Pika politics

What's the connection between pika populations and climate change? It's complicated.

  • A pika in the ghost town of Bodie in California's Sierra Nevada, where the rabbit relative's populations are dwindling.

    Petra Nichols
 

On a bright, dry day last summer, biologist Lyle Nichols of Santa Monica College took a pika census in the Bodie Hills on the eastern edge of California's Sierra Nevada, something he's done nearly every year since 1996. In recent years, though, he's found that part of the Bodie population has vanished. Earlier in the day, Nichols had heard pikas calling, their chirps echoing off the rocks as they scurried about collecting plants to store for winter sustenance. But by mid-morning, he no longer heard them, so he switched tactics, looking for their hay piles and scat. "I've learned more about pika droppings," he said, "than I ever wanted to know."

The American pika is a small, squeaky relative of the rabbit, found in the Rockies, Cascades, Sierra Nevada and Great Basin. In its northernmost range in Canada, the cold-adapted species lives at sea level, but at more southern latitudes, it's found farther uphill. In the Sierra Nevada, pikas are uncommon below 8,200 feet. With its limited range and sensitivity to warm temperatures, the species seems destined to join the pantheon of wildlife doomed by climate change. As temperatures warm, lower-elevation pikas won't be able to survive at all, goes the thinking, and higher-elevation pikas will be driven ever higher, until they're eventually pushed off the tops of their mountains and into oblivion. But the relationship between pikas and climate change is proving to be more complicated than scientists expected.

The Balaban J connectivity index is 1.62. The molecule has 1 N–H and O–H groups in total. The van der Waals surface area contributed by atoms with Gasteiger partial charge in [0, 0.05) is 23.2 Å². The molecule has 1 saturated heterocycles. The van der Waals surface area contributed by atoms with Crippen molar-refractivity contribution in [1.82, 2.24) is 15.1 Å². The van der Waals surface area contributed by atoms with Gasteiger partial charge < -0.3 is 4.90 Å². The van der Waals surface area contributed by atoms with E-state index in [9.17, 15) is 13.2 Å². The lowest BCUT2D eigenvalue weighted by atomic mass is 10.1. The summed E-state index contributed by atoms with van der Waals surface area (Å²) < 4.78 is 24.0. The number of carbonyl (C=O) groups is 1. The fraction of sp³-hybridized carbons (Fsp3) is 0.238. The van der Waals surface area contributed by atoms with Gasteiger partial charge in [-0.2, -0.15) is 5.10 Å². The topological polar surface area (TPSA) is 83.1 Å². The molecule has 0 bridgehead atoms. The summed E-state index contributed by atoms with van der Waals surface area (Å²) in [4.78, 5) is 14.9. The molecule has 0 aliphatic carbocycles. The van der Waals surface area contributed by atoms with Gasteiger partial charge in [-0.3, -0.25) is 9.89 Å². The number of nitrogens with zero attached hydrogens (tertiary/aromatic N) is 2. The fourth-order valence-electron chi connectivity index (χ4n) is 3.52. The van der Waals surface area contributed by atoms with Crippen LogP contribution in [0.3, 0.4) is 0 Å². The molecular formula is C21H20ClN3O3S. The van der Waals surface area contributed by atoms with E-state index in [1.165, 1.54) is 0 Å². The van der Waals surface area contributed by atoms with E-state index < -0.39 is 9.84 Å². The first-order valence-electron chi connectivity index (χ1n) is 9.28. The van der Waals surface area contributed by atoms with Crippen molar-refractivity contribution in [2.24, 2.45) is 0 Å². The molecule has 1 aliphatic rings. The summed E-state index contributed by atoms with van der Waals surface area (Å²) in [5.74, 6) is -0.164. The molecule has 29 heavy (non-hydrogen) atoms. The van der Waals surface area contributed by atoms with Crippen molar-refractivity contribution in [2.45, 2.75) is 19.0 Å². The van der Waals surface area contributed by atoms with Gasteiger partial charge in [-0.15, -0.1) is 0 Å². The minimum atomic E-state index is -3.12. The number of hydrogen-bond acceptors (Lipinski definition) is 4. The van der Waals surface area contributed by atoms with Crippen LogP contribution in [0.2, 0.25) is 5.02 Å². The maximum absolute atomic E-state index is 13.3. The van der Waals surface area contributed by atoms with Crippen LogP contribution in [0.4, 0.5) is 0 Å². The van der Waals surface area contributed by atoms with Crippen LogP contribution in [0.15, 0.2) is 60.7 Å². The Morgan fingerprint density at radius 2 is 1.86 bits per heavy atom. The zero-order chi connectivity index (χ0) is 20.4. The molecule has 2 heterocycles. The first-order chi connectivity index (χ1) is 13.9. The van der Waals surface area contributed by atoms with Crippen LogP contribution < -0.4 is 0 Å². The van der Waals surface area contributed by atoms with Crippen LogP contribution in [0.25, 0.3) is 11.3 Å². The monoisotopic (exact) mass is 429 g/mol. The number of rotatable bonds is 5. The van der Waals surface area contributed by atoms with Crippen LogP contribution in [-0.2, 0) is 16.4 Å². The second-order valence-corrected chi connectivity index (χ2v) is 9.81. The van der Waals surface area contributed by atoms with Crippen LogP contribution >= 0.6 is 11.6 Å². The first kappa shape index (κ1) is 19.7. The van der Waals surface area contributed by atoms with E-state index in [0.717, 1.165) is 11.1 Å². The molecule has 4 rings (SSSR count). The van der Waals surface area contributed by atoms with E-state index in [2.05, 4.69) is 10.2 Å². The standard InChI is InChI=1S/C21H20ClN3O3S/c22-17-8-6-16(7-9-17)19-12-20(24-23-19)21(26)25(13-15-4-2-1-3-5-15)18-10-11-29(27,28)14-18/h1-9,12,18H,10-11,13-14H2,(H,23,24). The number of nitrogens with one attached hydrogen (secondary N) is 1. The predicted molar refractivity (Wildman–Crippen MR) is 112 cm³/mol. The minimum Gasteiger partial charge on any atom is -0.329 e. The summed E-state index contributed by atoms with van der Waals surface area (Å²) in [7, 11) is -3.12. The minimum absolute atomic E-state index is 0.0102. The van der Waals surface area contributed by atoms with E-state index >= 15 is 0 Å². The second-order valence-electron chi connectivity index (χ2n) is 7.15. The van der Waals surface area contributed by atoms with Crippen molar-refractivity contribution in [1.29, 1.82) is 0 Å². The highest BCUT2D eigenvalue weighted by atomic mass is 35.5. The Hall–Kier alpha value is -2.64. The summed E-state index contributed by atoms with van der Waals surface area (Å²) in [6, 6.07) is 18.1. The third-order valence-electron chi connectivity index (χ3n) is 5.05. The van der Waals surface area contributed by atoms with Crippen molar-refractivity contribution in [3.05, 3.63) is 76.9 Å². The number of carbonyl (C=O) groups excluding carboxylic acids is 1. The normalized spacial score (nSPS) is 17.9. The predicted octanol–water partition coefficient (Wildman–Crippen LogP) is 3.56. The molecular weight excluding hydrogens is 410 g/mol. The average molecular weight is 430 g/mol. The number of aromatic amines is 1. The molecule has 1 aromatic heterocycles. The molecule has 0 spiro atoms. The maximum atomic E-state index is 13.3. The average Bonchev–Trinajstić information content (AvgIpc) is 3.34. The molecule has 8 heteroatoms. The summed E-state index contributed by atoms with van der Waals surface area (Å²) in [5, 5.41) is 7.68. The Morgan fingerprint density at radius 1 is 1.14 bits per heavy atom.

In February, the U.S. Fish and Wildlife Service decided not to protect the pika under the Endangered Species Act. It would have been the second species listed because of the effects of climate change. (The polar bear was first.) The Center for Biological Diversity, which first petitioned and then sued the agency over the pika, says the agency is ignoring the best available science.

Nichols is not the only scientist who believes pikas are in trouble, possibly due to a warming climate. Other researchers, though, agree with the decision not to list. Biologist Andrew Smith of Arizona State University, who's also studied the Bodie pikas, is concerned about the effects of climate change, but believes that most of the West's pika populations are doing fine. "Let the data do the talking," he says.

The Bodie Hills, with their warm summer temperatures, are not typical pika habitat. They lack the loose rocky patches, called talus, where pikas normally live. But Bodie is a ghost town surrounded by abandoned gold mines, and after 19th-century prospectors moved out, pikas moved in to the old ore dumps.